Before beginning let me take a page out of the Sesame Street playbook and focus on this week's special word.
1. likely to change, due to caprice, irresolution or instability; casually changeable.
2. not constant or loyal in affections.
I really like the "...instability; casually changeable" part. Okay, let's move on.
It would be hard to imagine losing to the Ravens in any manner that would not result in consternation among Steeler Nation, but to let what looked to most to be a very winnable contest get away is just an engraved invitation to hair pulling, hand wringing and most of all finger pointing. Though it was a three point loss where the defense played brilliantly and one play could have made the difference between victory and defeat, there was no lack of imagination and passion concerning any number of goats, real or fantasized that were proposed to be thrown under the proverbial bus over this one.
As Neal Coolong opined, everyone named Mike was a pretty good suspect for criticism. Rookie tackle Mike Adams continued his first year struggles with handling a pass rush. Wide receiver Mike Wallace had a first quarter turnover deep in Steelers territory. Fortunately the defense managed to limit the resulting damage to just three points. But arguably the most severe Mike related critique was reserved for Steeler head coach Mike Tomlin.
Tomlin was skewered for everything from lousy clock management to not being particularly creative with his Tomlinisms lately. But by far the harshest commentary was his handling of quarterback Byron Leftwich and his (failure?) to not pull him from the game in favor of Charlie Batch; particularly when it appeared clear, at least to those who witnessed the game on television that Leftwich was in obvious discomfort. Many of his critics, myself included, drew parallels to the Monday Night game a year ago against the 49ers when Ben Roethlisberger remained in the game though he was clearly struggling with an injury and his performance was of no competitive benefit to the club. And of course the Tomlin haters found courage in the situation to show themselves in the light, and to attempt to make the absurd case that the situation demonstrated that he was deeply flawed as a coach, if not totally incompetent. However, Tomlin was not without his defenders in the Mediaverse. As was pointed out last week in this space, Tomlin is one of, if not the most highly respected coach among players in the league. Alan Robinson of the Tribune-Review did a piece pointing out Tomlin's ability to shape the team mentally as well as creating an atmosphere of solidarity and responsibility that did not pass unnoticed by the many who were visiting this past weekend to celebrate the Steelers 80th Anniversary weekend. And Tomlin himself put up a healthy defense of his actions at his own weekly news conference.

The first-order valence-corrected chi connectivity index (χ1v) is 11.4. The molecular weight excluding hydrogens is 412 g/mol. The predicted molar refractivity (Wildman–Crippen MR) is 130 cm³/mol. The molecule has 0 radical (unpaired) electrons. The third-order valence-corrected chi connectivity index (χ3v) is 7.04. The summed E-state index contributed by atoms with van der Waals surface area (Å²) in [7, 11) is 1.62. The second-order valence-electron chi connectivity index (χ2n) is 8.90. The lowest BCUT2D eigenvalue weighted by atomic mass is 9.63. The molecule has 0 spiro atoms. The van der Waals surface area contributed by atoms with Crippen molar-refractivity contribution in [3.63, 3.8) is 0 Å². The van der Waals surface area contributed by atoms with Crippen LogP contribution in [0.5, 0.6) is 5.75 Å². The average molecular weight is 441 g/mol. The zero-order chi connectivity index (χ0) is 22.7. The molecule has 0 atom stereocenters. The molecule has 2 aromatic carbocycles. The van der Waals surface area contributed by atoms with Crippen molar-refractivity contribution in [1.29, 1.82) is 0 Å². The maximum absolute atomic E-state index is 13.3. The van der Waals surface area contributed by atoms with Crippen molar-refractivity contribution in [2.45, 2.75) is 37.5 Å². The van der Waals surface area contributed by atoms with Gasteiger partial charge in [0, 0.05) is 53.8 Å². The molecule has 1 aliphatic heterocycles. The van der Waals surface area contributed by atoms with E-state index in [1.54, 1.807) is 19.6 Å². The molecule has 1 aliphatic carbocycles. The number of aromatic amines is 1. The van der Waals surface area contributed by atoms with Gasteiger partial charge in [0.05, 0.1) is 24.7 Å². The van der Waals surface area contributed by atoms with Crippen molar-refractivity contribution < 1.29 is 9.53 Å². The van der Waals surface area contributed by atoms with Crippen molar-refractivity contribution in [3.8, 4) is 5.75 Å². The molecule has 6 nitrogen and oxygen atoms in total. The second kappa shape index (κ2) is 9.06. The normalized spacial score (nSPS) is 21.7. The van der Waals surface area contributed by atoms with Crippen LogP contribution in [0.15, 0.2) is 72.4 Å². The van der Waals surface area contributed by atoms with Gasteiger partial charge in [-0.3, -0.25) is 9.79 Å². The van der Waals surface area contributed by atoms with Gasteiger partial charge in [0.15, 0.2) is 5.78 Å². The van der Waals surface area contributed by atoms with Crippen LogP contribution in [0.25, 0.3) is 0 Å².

This is not to say that all of the blame was heaped upon the Mikes. I believe it is accurate to note that for many in Steeler Nation that the Ravens game will mark the precise point that the honeymoon with Haley came to an end. For the critics much of the focus was on a game plan that seemed to put more dependency on Leftwich making plays with his arms as opposed to a greater emphasis on the running game which had been very effective in recent weeks, coupled with a Ravens defense that struggled against the run this season. But what drove many over the edge was the play call for third and two when the Steelers had the ball on the Ravens four yard line in the third quarter. Though Pittsburgh had been running the ball effectively to that point, Haley opted for a pass play that would fail. But criticism of Haley does not constitute the end of the story either.